For 15% of the economy.
    Its not common if we are obliged to introduce their legislation here and are prevented from introducing our own legislation. It is subordination. And who is this independent regulator to be?

    It is a starting point that is well beyond an acceptable finishing point for me.
    The Chequers agreement proposes a joint committee for oversight consisting of both UK and ECJ judges. We would not be obliged to introduce their legislation. Parliament would vote on every change.
    What happens when Parliament doesn’t agree is key. Does it leave the treaty in abeyance?
    To be determined by future negotiation. It might be something similar to Norway where free trade in that area is cut off. That would be the hard Brexit in goods these people want! If they were smart they would bank the hard Brexit on immigration, CFP, CAP, membership fees, social policy and services and then fight for that through this later!
  • ralphmalphralphmalph Posts: 358
    edited July 9
    Elliot said:

    DavidL said:

    (Things I never thought I would say) I actually agree with DD. The acceptance of the EU rule book is an unacceptable price to pay for a FTA. Equivalence I could live with, even an independent regulator (ie not CJE) who could rule on an alleged lack of equivalence. But accepting all EU laws on such a wide tranche of our regulation not just now, not even for a limited period but indefinitely is going too far.

    Except this deal isn't the EU rulebook. It's a common rulebook with an independent regulator.

    For 15% of the economy.
    Are you sure? The EU is not going to make a new rule book just for us. I think it is the whole of what the EU call Pillar 1. So it covers environment, social policy, employment and consumer protection. It is not just what spec a widget has to conform to. These apply to 100% of the economy.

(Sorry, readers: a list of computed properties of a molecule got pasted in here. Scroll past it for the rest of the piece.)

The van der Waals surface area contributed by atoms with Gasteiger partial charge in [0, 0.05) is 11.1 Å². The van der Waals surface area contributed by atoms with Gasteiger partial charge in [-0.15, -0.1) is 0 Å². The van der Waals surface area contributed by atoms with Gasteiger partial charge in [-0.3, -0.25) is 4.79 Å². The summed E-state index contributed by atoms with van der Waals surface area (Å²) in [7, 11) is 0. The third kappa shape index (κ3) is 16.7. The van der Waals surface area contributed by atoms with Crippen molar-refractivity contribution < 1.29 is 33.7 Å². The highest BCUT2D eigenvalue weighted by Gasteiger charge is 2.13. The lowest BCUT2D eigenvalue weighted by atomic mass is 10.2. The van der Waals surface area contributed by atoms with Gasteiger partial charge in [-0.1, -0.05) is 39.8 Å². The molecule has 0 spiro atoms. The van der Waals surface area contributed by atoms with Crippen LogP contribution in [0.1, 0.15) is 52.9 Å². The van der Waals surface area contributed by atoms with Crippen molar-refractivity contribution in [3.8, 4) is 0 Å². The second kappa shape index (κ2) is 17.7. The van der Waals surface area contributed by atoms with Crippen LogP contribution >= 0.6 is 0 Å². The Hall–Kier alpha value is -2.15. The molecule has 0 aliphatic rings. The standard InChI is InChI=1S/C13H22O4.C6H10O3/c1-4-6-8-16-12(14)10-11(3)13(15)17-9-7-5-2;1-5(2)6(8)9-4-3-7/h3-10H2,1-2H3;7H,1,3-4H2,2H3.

• DavidLDavidL Posts: 20,842
    Elliot said:

    DavidL said:

    Elliot said:

    DavidL said:

    (Things I never thought I would say) I actually agree with DD. The acceptance of the EU rule book is an unacceptable price to pay for a FTA. Equivalence I could live with, even an independent regulator (ie not CJE) who could rule on an alleged lack of equivalence. But accepting all EU laws on such a wide tranche of our regulation not just now, not even for a limited period but indefinitely is going too far.

    Except this deal isn't the EU rulebook. It's a common rulebook with an independent regulator.

    For 15% of the economy.
    Its not common if we are obliged to introduce their legislation here and are prevented from introducing our own legislation. It is subordination. And who is this independent regulator to be?

    It is a starting point that is well beyond an acceptable finishing point for me.
    The Chequers agreement proposes a joint committee for oversight consisting of both UK and ECJ judges. We would not be obliged to introduce their legislation. Parliament would vote on every change. Not being able to apply additional legislation on import regulations would also apply to any FTA with India or the USA.